Climate change is a reality and it is caused by humans. There is already proof of its impact and we have to take steps to counter it.
Cities are especially vulnerable, as most of the world's population lives in them, and they are the places where energy is consumed most intensively, generating 70% of all greenhouse gas emissions.
Barcelona is a Mediterranean city which does not consume much energy nor generate large levels of per capita emissions in comparison with other similar cities. However, it has a long way to go, as it is very dependent on fossil-fuels and nuclear resources.
The effects of climate change may pose a risk to people’s health and well-being (heat waves) their safety (guarantee of water and energy supplies, vulnerability of infrastructures, risk of fires) and to the natural environment. These risks must be taken into account and prevented at a global level.
On the occasion of the Paris COP21 conference, the 21st Conference of the Parties of the United Nations Framework Convention on Climate Change, and as part of the Citizens Commitment to Sustainability, Barcelona produced its Commitment to the Climate in which it made a commitment to reduce greenhouse gas emissions by 40% by the year 2030, compared to 2005 levels, and to increase urban green areas by 1.6km2 as an adaptation measure.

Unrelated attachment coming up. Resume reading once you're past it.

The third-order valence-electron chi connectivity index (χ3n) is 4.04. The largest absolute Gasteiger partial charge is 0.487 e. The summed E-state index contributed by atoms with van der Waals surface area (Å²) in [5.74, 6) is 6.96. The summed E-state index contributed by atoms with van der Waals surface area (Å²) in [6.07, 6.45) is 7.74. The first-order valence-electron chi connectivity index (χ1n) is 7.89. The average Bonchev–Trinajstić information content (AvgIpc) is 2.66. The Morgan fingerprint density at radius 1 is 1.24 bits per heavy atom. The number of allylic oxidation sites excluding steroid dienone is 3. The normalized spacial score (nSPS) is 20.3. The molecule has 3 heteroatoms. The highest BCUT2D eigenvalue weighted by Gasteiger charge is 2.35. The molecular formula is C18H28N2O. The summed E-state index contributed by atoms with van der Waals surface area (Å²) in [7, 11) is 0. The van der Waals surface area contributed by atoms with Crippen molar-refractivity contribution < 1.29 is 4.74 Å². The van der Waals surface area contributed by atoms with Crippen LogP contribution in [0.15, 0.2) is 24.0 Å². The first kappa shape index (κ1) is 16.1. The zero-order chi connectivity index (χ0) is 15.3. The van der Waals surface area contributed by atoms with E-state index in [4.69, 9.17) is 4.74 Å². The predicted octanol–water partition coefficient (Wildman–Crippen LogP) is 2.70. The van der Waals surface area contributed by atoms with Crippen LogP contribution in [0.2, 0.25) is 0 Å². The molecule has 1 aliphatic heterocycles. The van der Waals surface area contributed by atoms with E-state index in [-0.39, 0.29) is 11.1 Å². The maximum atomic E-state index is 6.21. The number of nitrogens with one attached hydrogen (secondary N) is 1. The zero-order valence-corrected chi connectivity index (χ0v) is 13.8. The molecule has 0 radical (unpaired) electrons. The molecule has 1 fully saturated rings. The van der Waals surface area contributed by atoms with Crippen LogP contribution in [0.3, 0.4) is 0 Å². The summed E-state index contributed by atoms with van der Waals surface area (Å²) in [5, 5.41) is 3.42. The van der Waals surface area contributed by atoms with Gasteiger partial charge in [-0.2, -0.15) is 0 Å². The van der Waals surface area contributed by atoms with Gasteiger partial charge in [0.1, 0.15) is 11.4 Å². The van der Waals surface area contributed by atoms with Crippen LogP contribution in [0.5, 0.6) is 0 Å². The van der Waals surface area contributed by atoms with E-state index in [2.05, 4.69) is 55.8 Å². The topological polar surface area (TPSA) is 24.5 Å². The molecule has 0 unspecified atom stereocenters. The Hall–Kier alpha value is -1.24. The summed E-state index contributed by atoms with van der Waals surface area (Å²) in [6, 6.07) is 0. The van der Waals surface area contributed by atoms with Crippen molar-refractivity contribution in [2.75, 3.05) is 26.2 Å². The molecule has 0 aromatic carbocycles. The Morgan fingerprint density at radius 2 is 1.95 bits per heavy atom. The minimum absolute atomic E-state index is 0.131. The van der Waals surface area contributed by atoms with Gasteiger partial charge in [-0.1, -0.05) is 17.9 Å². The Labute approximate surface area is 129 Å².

The City Council and the general public established a 2015-2017 road map, with municipal and citizen projects aimed at achieving these objectives. Based on these two years of experience, the City Council now wishes to undertake a more powerful and structured response to this commitment. It therefore proposes uniting all the actions it is carrying out to counter climate change under a single plan that includes all its lines of action: the Climate Plan.
This plan also specifies all the international commitments undersigned by the City Council, including the Covenant of Mayors Sustainable Energy and Climate Action Plans.
The Climate Plan works on 4 major aspects:
Mitigation: what are we going to do about reducing emissions?
Adaptation and resilience: how are we going to prepare, so that we are less vulnerable to climate change?
Climate Justice: what are we going to do about guaranteeing the rights of the most vulnerable people?
Promoting citizen action: how are we going to support projects undertaken by organisations and the general public?
Action is being taken to foster energy saving and increase energy efficiency, to renovate buildings and to achieve greater production of local, renewable energy.
Barcelona City Council, the Catalan Meteorological Service and Barcelona Regional have carried out various studies in order to find out how Barcelona will be affected by climate change.
The general public and the more vulnerable groups are at the centre of the city's climate policies.
Fostering citizen action through Barcelona's Climate Commitment and other co-creation projects.